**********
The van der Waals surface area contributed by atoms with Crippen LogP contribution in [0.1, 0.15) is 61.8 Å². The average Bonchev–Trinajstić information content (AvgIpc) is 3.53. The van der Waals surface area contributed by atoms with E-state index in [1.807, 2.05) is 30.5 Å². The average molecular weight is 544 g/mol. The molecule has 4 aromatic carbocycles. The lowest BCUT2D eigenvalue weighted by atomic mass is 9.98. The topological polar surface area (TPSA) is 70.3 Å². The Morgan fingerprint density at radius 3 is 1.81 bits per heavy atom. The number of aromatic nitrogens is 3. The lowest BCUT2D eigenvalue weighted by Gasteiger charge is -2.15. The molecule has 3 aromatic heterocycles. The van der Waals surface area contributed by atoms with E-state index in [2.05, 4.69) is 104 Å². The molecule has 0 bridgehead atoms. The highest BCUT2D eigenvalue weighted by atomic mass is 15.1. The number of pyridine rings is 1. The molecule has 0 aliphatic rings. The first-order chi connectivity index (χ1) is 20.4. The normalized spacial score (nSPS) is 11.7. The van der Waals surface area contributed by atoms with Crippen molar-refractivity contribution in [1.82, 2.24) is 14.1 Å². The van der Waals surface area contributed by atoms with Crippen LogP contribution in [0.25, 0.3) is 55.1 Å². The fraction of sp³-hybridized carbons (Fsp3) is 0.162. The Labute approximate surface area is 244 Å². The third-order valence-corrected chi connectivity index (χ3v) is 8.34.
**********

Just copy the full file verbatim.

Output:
The van der Waals surface area contributed by atoms with Crippen LogP contribution in [0.1, 0.15) is 61.8 Å². The average Bonchev–Trinajstić information content (AvgIpc) is 3.53. The van der Waals surface area contributed by atoms with E-state index in [1.807, 2.05) is 30.5 Å². The average molecular weight is 544 g/mol. The molecule has 4 aromatic carbocycles. The lowest BCUT2D eigenvalue weighted by atomic mass is 9.98. The topological polar surface area (TPSA) is 70.3 Å². The Morgan fingerprint density at radius 3 is 1.81 bits per heavy atom. The number of aromatic nitrogens is 3. The lowest BCUT2D eigenvalue weighted by Gasteiger charge is -2.15. The molecule has 3 aromatic heterocycles. The van der Waals surface area contributed by atoms with E-state index in [2.05, 4.69) is 104 Å². The molecule has 0 bridgehead atoms. The highest BCUT2D eigenvalue weighted by atomic mass is 15.1. The number of pyridine rings is 1. The molecule has 0 aliphatic rings. The first-order chi connectivity index (χ1) is 20.4. The normalized spacial score (nSPS) is 11.7. The van der Waals surface area contributed by atoms with Crippen molar-refractivity contribution in [1.82, 2.24) is 14.1 Å². The van der Waals surface area contributed by atoms with Crippen LogP contribution in [0.25, 0.3) is 55.1 Å². The fraction of sp³-hybridized carbons (Fsp3) is 0.162. The Labute approximate surface area is 244 Å². The third-order valence-corrected chi connectivity index (χ3v) is 8.34.